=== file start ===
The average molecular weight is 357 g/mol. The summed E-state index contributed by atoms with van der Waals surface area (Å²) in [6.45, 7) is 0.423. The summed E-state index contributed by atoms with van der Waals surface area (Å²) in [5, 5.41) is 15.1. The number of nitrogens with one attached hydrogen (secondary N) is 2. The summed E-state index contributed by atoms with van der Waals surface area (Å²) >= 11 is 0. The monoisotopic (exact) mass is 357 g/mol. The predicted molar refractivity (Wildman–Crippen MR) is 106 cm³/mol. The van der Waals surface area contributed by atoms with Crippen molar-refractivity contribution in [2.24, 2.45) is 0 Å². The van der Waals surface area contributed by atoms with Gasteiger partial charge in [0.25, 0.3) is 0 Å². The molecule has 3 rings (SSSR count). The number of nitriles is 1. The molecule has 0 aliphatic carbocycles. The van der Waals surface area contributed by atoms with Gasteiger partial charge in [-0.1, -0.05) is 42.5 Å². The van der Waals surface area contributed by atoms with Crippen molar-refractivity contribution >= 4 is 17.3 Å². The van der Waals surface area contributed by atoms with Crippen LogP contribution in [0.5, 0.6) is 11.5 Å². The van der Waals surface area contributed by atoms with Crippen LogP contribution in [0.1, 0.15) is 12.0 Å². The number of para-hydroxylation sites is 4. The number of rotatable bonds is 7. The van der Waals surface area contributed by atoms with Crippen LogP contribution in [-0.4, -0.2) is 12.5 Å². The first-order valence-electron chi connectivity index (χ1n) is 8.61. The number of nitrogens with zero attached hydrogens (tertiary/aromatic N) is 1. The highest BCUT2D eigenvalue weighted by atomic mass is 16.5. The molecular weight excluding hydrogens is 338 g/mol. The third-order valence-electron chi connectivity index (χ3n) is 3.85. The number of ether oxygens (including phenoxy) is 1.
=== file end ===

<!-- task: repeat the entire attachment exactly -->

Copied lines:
The average molecular weight is 357 g/mol. The summed E-state index contributed by atoms with van der Waals surface area (Å²) in [6.45, 7) is 0.423. The summed E-state index contributed by atoms with van der Waals surface area (Å²) in [5, 5.41) is 15.1. The number of nitrogens with one attached hydrogen (secondary N) is 2. The summed E-state index contributed by atoms with van der Waals surface area (Å²) >= 11 is 0. The monoisotopic (exact) mass is 357 g/mol. The predicted molar refractivity (Wildman–Crippen MR) is 106 cm³/mol. The van der Waals surface area contributed by atoms with Crippen molar-refractivity contribution in [2.24, 2.45) is 0 Å². The van der Waals surface area contributed by atoms with Gasteiger partial charge in [0.25, 0.3) is 0 Å². The molecule has 3 rings (SSSR count). The number of nitriles is 1. The molecule has 0 aliphatic carbocycles. The van der Waals surface area contributed by atoms with Gasteiger partial charge in [-0.1, -0.05) is 42.5 Å². The van der Waals surface area contributed by atoms with Crippen molar-refractivity contribution >= 4 is 17.3 Å². The van der Waals surface area contributed by atoms with Crippen LogP contribution in [0.5, 0.6) is 11.5 Å². The van der Waals surface area contributed by atoms with Crippen LogP contribution in [0.1, 0.15) is 12.0 Å². The number of para-hydroxylation sites is 4. The number of rotatable bonds is 7. The van der Waals surface area contributed by atoms with Crippen LogP contribution in [-0.4, -0.2) is 12.5 Å². The first-order valence-electron chi connectivity index (χ1n) is 8.61. The number of nitrogens with zero attached hydrogens (tertiary/aromatic N) is 1. The highest BCUT2D eigenvalue weighted by atomic mass is 16.5. The molecular weight excluding hydrogens is 338 g/mol. The third-order valence-electron chi connectivity index (χ3n) is 3.85. The number of ether oxygens (including phenoxy) is 1.